In Chicago, Choice To Head Police Dept. A Controversial One
Sunday, December 2, 2007
CHICAGO -- Chicago Mayor Richard M. Daley has chosen a new superintendent for the city's scandal-plagued police department from outside its ranks for the first time in more than 40 years, naming Philadelphia's top FBI agent to the post.
In making the appointment, Daley followed in the footsteps of his father, Mayor Richard J. Daley, who appointed renowned University of California criminologist O.W. Wilson to head the department in 1960, after eight officers were nabbed running a burglary ring.
Richard Daley selected J.P. "Jody" Weis, bypassing a months-long selection process being carried out by a national law enforcement think tank and the civilian Chicago Police Board. Daley had rejected three candidates chosen by the board, including two Chicago Police Department veterans and a New York commander.
"Because some officers have fundamentally abused their trust with the people of Chicago, public confidence in the police department has eroded," Daley said at a news conference on Thursday when he made his announcement. "I've made it clear that his mission is to further reduce crime in our city and to increase confidence among the people of our city in the actions of the Chicago Police Department."
If approved by the City Council, Weis will replace Philip Cline, who announced his retirement in April in the face of mounting criticism.
Mark Donahue, president of the Fraternal Order of Police's Chicago lodge, said officers are disappointed that the post didn't go to one of their own. "Weis has no police background, and that will be an issue with some of our members," he said. "We would have felt more comfortable with someone who could have hit the ground running. This gentleman will take longer to get up to snuff."
Bringing in an outsider is commonly seen as a good way to ferret out corruption and bring a fresh eye to gang problems. But police unions typically oppose such moves because they want officers to be able to move up through the ranks and obtain the ultimate goal.
The mayor of the Boston suburb of Waltham was blocked by the City Council in September when she proposed looking outside the city's ranks for a new chief for the first time. In November, Milwaukee chose an outsider to head its police force for only the second time in the city's history. This fall, the department in Brooksville, Fla., considered only outsiders to replace a disgraced chief.
While based in Washington, Weis, 49, was a leader of the controversial internal FBI investigation of Chicago agent Robert G. Wright Jr., a whistle-blower who alleged that the agency botched terrorism investigations in the 1990s.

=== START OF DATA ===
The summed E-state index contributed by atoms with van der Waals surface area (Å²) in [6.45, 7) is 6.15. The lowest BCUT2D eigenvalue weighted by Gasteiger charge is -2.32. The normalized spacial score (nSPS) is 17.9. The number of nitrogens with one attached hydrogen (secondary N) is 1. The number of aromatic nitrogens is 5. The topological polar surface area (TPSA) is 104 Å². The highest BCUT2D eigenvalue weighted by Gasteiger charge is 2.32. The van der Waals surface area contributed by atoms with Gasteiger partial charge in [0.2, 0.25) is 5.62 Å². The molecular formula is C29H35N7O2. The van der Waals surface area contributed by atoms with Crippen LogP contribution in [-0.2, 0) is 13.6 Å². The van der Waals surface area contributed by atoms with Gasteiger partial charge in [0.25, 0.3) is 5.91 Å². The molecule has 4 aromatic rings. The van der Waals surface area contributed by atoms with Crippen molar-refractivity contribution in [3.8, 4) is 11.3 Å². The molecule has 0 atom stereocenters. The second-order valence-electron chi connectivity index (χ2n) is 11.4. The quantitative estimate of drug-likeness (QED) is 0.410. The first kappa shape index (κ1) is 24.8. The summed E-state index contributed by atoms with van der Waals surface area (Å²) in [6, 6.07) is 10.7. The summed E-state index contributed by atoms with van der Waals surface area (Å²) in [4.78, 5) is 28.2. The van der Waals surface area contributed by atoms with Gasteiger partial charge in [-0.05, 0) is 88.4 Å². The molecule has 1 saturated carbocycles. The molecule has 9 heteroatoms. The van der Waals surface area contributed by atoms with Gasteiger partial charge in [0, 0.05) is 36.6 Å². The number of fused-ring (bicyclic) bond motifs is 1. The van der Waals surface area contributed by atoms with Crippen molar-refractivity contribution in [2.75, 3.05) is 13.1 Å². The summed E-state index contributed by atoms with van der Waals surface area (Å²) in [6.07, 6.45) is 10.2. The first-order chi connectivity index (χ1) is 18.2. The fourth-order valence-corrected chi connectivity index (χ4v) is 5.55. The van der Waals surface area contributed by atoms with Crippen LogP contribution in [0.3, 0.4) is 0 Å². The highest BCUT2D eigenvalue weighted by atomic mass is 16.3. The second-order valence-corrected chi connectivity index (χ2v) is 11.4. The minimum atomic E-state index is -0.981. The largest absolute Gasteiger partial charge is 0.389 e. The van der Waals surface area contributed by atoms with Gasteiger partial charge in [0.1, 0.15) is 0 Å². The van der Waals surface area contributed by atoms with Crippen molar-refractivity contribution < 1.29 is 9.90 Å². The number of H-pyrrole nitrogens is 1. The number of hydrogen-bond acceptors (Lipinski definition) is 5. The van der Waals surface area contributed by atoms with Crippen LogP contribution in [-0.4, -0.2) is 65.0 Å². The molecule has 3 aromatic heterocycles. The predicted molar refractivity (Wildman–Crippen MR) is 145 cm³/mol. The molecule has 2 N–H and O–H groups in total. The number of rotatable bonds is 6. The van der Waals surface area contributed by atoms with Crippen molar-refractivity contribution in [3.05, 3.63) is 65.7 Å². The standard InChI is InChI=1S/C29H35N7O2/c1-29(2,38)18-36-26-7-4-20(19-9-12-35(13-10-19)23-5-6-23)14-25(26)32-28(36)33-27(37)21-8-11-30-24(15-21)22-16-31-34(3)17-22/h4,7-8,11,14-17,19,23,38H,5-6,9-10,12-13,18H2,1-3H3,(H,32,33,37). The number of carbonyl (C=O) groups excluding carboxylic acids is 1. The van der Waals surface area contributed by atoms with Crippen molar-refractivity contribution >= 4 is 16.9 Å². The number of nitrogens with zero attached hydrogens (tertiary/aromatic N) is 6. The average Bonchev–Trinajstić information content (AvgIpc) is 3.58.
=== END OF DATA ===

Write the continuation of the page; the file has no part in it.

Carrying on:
Jamie Kalven, a journalist who runs a Web site cataloguing police misconduct, said an outsider may be what it takes to reform Chicago's department, but only if the mayor supports him in that effort.
"He seems like an interesting choice, but what's really striking is how the choice was made," Kalven said. "It was not a product of the selection process we thought was unfolding. The mayor had his own process and made his own choice. It doesn't mean it's a bad choice, but it underscores that Daley exercises a monarch's power."
The city's police department has been embarrassed by a series of recent incidents. In February, an off-duty officer was videotaped pummeling a diminutive female bartender. Off-duty officers also allegedly beat a group of businessmen at a bar in a confrontation over a pool game last December. On Oct. 29, Chicago officers used a stun gun on an 82-year-old woman with dementia who refused to open the door and brandished a hammer at city officials called to check on her.
And six members of Chicago's elite Special Operations Section (SOS) are facing criminal charges in a corruption investigation. One is charged with planning the murder of a former SOS officer cooperating with authorities.
Daley hired another outsider, Los Angeles lawyer Ilana Rosenzweig, this summer to head the office that fields citizen complaints. The mayor has described the move as part of an ongoing effort to improve police relations with minority communities. But civil rights leaders are angry that an African American wasn't chosen for superintendent.
"African Americans are the largest ethnic population, the most arrested population, the most falsely arrested population and the most abused by police misconduct," said the Rev. Jesse Jackson, who said he was "astonished" to learn of Weis's nomination. "The black community needs someone who can earn their trust. There are many qualified African Americans who were passed over."